State of the Confederacy

Stone Mountain, Georgia. Wikimedia Commons.

This is a digital history project dedicated to mapping Confederate monuments in the United States. The site is organized into individual pages, examining single states and their Confederate monuments. The project is oriented towards answering two questions about Confederate monuments: when were they built, and to whom are they dedicated. This is a living project, and more maps will be added over time. First priority is given to the states of the former Confederacy and Border States, but the project will evolve to map Confederate monuments throughout the United States, and finally international statuary and memorials.

The project combines the methodology of cartography and history with the ultimate purpose of producing a range of interpretive maps that generate new insights into the nature of Confederate monuments, while contextualizing their history. Each map is accompanied by a map report, explaining the results and providing historical context.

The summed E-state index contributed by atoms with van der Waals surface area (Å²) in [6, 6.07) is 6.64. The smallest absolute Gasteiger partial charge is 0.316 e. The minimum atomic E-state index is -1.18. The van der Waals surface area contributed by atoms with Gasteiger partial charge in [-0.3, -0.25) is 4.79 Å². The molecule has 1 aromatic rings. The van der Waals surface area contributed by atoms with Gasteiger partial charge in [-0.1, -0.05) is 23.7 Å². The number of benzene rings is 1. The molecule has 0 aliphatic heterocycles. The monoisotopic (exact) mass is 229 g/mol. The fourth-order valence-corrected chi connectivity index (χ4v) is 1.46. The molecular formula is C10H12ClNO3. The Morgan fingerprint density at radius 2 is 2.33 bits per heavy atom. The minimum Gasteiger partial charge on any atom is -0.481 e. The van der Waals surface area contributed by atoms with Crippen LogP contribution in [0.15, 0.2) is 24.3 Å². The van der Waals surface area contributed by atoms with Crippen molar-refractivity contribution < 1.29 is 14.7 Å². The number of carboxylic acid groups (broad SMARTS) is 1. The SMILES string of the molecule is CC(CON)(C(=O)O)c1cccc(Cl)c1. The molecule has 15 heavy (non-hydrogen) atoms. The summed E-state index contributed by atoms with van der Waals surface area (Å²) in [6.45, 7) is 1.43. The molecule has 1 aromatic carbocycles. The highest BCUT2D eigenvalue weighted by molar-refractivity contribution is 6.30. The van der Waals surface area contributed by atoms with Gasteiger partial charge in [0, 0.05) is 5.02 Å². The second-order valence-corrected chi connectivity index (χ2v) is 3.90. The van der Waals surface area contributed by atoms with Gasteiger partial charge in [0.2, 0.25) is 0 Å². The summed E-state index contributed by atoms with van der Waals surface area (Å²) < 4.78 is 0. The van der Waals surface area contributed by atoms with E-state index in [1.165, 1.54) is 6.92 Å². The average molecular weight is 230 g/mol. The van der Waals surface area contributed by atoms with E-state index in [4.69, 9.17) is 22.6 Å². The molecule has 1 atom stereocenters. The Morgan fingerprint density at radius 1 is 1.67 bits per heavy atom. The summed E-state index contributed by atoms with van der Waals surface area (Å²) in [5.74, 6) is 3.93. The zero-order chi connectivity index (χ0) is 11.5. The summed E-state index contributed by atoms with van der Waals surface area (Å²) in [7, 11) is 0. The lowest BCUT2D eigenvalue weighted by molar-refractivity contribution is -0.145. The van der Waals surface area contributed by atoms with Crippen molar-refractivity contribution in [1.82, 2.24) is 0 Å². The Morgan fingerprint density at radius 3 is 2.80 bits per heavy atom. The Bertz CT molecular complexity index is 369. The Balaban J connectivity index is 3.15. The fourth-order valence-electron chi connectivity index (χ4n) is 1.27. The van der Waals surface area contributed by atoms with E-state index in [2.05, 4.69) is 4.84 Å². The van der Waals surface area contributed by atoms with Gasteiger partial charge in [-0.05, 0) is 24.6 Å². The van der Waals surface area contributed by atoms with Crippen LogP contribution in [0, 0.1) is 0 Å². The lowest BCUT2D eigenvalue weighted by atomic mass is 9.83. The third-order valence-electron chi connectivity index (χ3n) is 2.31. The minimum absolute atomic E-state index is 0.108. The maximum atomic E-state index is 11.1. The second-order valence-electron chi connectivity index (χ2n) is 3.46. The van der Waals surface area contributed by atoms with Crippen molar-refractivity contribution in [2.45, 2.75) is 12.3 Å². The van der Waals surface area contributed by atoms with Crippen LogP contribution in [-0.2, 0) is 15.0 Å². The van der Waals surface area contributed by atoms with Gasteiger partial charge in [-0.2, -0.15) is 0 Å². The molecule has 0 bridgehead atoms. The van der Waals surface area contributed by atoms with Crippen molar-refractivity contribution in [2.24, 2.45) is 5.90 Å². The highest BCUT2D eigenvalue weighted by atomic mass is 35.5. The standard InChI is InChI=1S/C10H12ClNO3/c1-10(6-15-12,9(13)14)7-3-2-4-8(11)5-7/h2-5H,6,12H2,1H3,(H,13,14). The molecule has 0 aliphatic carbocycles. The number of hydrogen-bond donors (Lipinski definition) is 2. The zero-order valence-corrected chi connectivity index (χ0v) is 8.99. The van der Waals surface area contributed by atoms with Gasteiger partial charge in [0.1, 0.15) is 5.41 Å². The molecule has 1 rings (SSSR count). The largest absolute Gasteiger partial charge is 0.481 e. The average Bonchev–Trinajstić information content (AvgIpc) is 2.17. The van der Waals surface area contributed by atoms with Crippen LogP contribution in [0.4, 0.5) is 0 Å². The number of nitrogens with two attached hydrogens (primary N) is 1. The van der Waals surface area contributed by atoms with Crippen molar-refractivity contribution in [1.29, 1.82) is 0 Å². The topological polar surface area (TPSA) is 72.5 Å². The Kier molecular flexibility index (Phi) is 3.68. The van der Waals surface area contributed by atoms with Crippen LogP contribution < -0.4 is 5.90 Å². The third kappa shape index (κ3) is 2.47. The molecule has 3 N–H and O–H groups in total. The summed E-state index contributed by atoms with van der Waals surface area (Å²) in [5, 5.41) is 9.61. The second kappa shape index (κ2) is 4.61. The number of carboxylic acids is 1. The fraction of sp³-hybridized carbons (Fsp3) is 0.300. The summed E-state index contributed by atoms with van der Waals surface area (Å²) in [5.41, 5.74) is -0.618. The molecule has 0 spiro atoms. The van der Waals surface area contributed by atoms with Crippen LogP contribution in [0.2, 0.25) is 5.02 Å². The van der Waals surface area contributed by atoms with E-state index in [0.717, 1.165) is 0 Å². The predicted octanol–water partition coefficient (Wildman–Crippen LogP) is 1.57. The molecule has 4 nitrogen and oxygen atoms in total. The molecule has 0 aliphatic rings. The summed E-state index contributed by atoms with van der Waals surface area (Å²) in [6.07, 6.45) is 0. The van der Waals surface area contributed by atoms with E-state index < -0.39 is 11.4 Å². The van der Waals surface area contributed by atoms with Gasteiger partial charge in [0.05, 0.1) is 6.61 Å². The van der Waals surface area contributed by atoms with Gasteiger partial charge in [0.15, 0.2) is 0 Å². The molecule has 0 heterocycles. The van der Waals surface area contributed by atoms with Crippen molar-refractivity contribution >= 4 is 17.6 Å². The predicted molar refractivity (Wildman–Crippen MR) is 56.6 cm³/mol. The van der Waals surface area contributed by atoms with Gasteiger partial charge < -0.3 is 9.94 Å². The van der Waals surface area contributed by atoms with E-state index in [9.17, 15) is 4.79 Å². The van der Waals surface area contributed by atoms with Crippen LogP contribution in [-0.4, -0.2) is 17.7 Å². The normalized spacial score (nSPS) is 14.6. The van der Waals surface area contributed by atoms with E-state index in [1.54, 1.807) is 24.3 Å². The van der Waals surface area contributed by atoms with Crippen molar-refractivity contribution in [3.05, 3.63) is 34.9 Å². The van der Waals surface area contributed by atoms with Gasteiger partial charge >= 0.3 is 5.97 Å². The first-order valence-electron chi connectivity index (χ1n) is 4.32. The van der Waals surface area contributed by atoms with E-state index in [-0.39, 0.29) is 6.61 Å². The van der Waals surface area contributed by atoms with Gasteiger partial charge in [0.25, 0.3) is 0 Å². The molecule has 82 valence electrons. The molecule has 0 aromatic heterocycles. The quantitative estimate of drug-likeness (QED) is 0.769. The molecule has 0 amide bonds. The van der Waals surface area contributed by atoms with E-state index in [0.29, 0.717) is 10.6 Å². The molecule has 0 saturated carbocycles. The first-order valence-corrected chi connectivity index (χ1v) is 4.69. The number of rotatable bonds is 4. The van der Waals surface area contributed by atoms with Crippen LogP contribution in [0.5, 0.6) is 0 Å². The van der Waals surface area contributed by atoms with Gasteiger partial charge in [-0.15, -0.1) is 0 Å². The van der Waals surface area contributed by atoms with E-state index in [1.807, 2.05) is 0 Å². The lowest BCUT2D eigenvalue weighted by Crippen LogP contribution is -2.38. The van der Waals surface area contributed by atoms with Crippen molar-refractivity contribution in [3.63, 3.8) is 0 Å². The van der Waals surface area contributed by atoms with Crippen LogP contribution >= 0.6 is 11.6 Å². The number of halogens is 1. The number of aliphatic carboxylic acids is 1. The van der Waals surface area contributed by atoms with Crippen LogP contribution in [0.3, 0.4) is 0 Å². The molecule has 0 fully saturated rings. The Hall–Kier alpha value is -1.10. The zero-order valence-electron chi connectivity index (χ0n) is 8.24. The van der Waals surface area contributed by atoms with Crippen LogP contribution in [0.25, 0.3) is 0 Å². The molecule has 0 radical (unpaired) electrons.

The maps are produced using QGIS mapping software and data produced by the Southern Poverty Law Center (SPLC). The SPLC has produced a comprehensive dataset of all Confederate maps in the United States. This project endeavors to provide more detailed maps, focused strictly on monuments and statues. It hopes to generate an archive of sources for use by scholars, students, and teachers to facilitate debate and discussion about Confederate monuments.

This project began in the fall of 2020. Debates about Confederate monuments is one of the most controversial issues in the present public discourse. This research aims to offer the combined skills of cartography and historical interpretation to the chorus of voices on the topic.

Gettysburg College’s Digital Scholarship Office and Civil War Institute are the co-sponsors of this project. For more information about the project, please visit the “Team Members” page to get in touch with students or faculty supervisors.